High Strangeness: The Complaint Department

Sunday, November 4, 2012

The Complaint Department

I regularly complain here about the way my UFO organization, MUFON, operates, and I usually make light of my complaints. But tonight I have some serious complaints that will be very difficult to make light of, because they're pretty serious. I still hope to make light of them, but I'm not sure if I'll be able to.

There's been a flurry of worrisome emails this weekend from my State Director, Vxxxx, about reporting standards for case investigations. The weirdness started a few weeks ago, when MUFON's new management sent out a new form us Certified UFO Field Investigators  to use when reporting on our UFO sighting investigations. The trouble with that is that the new reporting forms pretty much duplicate the old reporting forms, and the trouble with that is Management is making us add the new reporting forms to the old reporting forms. If you're thinking, "That's dumb. They're making you report the same information twice!" you would be absolutely correct. It is dumb.

But now it's worse.

Up until now, when I fill out an investigation report, the last thing I do is to mark the report "Complete," and then indicate the "Case Disposition." Basically I'm saying "The report is done and I think this person saw a (fill in the blank)." The catch is that the MUFON online Case Management System doesn't let you fill in the Case Disposition until you've marked the report Complete. So far, so good, but now my State Director is instructing us not to mark our reports Complete until she's had a chance to look them over. Which means she can decide what the case disposition is... Which means she gets to decide what the witness saw. Which means she gets to have all the fun. Why am I doing all the investigating if she gets to do all the solving?

As always, I blame the Captain.
But then it gets worse.

Then Vxxxx sent out an email talking about "Categorization," which is what we do when we decide on the disposition of the case. Here's what the email said:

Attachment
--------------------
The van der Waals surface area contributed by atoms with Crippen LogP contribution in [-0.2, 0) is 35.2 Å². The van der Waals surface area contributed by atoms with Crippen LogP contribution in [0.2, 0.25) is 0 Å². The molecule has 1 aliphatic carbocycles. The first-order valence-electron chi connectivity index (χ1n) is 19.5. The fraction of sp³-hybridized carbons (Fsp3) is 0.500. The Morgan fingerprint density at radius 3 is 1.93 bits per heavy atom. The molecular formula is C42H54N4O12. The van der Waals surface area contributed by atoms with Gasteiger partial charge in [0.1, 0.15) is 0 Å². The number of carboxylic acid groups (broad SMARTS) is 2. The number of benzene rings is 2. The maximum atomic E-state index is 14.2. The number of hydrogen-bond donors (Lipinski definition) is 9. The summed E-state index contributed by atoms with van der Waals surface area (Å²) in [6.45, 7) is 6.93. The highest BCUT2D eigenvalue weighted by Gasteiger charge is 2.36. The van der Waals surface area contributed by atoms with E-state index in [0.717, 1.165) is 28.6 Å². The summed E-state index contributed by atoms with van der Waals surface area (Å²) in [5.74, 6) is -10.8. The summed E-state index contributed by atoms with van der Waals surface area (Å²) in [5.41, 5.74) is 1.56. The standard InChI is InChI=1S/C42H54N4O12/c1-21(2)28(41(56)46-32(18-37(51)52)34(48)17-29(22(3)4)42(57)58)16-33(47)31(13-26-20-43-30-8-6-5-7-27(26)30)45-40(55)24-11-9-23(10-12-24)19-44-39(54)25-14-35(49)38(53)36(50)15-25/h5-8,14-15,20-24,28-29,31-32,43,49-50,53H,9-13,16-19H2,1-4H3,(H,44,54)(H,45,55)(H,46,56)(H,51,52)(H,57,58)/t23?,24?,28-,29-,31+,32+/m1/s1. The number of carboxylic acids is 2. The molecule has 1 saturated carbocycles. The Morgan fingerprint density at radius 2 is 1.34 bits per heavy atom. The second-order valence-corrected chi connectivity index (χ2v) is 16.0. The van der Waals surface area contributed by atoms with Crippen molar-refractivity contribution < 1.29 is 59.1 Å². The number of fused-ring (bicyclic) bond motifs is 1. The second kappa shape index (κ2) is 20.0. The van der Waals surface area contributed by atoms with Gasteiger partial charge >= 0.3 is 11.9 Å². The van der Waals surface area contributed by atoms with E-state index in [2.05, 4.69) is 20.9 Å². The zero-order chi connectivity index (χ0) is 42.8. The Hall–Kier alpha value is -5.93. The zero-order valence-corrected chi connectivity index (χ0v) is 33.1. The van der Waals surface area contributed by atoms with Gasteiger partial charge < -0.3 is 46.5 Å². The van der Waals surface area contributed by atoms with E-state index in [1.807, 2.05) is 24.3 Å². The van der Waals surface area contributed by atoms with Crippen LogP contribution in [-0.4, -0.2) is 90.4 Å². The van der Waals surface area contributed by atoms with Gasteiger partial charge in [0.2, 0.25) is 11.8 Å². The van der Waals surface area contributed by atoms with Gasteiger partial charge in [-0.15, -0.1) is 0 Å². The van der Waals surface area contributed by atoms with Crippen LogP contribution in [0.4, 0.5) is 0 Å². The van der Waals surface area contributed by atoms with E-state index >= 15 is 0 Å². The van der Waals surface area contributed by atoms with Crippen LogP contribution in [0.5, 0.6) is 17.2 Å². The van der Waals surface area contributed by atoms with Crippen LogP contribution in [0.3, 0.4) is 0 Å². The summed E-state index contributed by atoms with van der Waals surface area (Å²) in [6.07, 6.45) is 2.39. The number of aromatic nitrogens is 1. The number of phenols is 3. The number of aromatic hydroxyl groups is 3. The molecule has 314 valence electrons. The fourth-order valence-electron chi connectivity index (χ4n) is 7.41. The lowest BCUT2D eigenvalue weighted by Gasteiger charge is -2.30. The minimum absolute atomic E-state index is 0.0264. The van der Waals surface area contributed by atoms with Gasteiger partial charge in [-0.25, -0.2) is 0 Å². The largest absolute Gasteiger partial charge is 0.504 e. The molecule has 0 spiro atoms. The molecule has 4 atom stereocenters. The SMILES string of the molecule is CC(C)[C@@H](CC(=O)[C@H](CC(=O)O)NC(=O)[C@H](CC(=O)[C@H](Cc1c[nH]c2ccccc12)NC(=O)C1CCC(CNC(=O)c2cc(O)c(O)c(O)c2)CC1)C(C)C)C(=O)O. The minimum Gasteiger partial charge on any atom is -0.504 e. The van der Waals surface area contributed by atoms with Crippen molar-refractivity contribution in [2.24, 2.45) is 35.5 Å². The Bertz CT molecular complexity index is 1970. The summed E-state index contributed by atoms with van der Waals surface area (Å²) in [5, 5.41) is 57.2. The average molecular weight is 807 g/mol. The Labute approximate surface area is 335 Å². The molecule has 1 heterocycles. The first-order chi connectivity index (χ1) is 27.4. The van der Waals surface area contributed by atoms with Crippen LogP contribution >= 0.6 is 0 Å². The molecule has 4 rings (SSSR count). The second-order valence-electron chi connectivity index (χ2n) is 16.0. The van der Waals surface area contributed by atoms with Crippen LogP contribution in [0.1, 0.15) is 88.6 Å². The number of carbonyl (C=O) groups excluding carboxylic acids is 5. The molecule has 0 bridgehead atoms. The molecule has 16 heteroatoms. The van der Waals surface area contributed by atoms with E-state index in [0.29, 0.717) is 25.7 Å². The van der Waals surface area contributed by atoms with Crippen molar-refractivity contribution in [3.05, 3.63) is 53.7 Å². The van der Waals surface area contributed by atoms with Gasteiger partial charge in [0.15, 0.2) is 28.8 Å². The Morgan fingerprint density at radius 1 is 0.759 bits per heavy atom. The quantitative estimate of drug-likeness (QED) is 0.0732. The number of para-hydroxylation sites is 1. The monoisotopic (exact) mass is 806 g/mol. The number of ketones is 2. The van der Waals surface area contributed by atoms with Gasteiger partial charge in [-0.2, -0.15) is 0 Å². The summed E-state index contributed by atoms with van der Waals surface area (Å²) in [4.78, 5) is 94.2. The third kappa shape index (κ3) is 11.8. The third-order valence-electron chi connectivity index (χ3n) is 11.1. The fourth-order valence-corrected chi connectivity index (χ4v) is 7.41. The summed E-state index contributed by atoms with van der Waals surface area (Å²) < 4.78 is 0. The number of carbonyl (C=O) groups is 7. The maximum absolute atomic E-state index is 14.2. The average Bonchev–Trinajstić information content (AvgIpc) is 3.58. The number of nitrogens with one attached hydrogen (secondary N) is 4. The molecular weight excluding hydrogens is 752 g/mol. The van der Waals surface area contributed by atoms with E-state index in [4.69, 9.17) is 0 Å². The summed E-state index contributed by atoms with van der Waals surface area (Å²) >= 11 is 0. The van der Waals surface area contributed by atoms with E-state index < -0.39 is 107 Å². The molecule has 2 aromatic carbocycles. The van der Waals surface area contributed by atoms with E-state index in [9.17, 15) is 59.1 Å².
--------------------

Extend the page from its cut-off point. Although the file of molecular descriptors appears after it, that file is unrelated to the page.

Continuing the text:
"Sometimes the hardest part of the whole report process is trying to determine whether it's an unknown, man-made, natural object or insufficient information. According to the statistics that have been done nationally, only about 5-7% of our reports should be unknowns. I got a peek at some of the statistics for Wisconsin and we are way over that (I'll ask to see if they'll forward the study to me). Everyone else is struggling with this as well and they are working on definitions and examples for us so that we have better guidelines but I have no idea when they'll be coming out. All I'm saying is that you need to keep this in mind when you make your decision when checking the final categorization and provide your thinking on how you came to that conclusion. If it's a toss-up in your mind, it's better to lean away from an unknown. One of the things I look at is whether there are anomalous movements. To me, it's much more likely that it's an unknown if there are erratic movements as opposed to something that glides across the sky with no change in direction. Something to consider."

According to the national statistics, only five to seven percent of our reports should be identified as "Unknown." So now we're on a quota system. But we won't know what "Unknown" actually means until HQ sends us the new guidelines. But Vxxxx has no idea when the new guidelines will be coming out. But we have to start changing our reporting now.

I'm sure this will all make sense someday. No it won't.

I don't mind doing the work. I just want it to mean something.


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